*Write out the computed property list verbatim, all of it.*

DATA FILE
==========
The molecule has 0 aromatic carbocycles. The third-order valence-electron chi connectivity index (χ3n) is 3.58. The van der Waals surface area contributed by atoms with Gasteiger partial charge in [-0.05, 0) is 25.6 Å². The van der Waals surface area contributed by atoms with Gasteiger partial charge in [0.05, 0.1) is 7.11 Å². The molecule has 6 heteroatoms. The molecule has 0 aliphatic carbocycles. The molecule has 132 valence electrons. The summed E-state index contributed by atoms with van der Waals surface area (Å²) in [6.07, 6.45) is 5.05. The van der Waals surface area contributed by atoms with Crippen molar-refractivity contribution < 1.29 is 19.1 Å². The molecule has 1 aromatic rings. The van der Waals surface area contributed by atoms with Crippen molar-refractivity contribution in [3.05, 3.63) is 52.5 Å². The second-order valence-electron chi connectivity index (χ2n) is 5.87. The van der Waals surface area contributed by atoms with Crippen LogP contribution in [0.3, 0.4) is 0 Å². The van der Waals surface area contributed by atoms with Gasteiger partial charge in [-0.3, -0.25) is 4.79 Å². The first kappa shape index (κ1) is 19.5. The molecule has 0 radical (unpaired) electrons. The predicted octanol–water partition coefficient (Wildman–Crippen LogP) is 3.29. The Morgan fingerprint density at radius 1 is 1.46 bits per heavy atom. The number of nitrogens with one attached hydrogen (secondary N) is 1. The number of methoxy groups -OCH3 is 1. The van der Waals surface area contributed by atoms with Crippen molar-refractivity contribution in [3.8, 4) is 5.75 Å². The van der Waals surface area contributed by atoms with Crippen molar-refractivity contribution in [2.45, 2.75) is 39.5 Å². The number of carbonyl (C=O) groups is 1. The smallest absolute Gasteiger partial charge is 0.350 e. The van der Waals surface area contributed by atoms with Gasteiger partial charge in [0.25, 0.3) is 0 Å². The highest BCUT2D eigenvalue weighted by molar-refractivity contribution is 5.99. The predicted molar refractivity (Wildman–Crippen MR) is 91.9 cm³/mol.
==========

The molecule has 0 aromatic carbocycles. The third-order valence-electron chi connectivity index (χ3n) is 3.58. The van der Waals surface area contributed by atoms with Gasteiger partial charge in [-0.05, 0) is 25.6 Å². The van der Waals surface area contributed by atoms with Gasteiger partial charge in [0.05, 0.1) is 7.11 Å². The molecule has 6 heteroatoms. The molecule has 0 aliphatic carbocycles. The molecule has 132 valence electrons. The summed E-state index contributed by atoms with van der Waals surface area (Å²) in [6.07, 6.45) is 5.05. The van der Waals surface area contributed by atoms with Crippen molar-refractivity contribution < 1.29 is 19.1 Å². The molecule has 1 aromatic rings. The van der Waals surface area contributed by atoms with Crippen molar-refractivity contribution in [3.05, 3.63) is 52.5 Å². The second-order valence-electron chi connectivity index (χ2n) is 5.87. The van der Waals surface area contributed by atoms with Crippen LogP contribution in [0.3, 0.4) is 0 Å². The van der Waals surface area contributed by atoms with Gasteiger partial charge in [-0.3, -0.25) is 4.79 Å². The first kappa shape index (κ1) is 19.5. The molecule has 0 radical (unpaired) electrons. The predicted octanol–water partition coefficient (Wildman–Crippen LogP) is 3.29. The Morgan fingerprint density at radius 1 is 1.46 bits per heavy atom. The number of nitrogens with one attached hydrogen (secondary N) is 1. The number of methoxy groups -OCH3 is 1. The van der Waals surface area contributed by atoms with Crippen molar-refractivity contribution in [3.8, 4) is 5.75 Å². The van der Waals surface area contributed by atoms with Crippen molar-refractivity contribution in [2.45, 2.75) is 39.5 Å². The number of carbonyl (C=O) groups is 1. The smallest absolute Gasteiger partial charge is 0.350 e. The van der Waals surface area contributed by atoms with Gasteiger partial charge in [0.25, 0.3) is 0 Å². The highest BCUT2D eigenvalue weighted by molar-refractivity contribution is 5.99. The predicted molar refractivity (Wildman–Crippen MR) is 91.9 cm³/mol.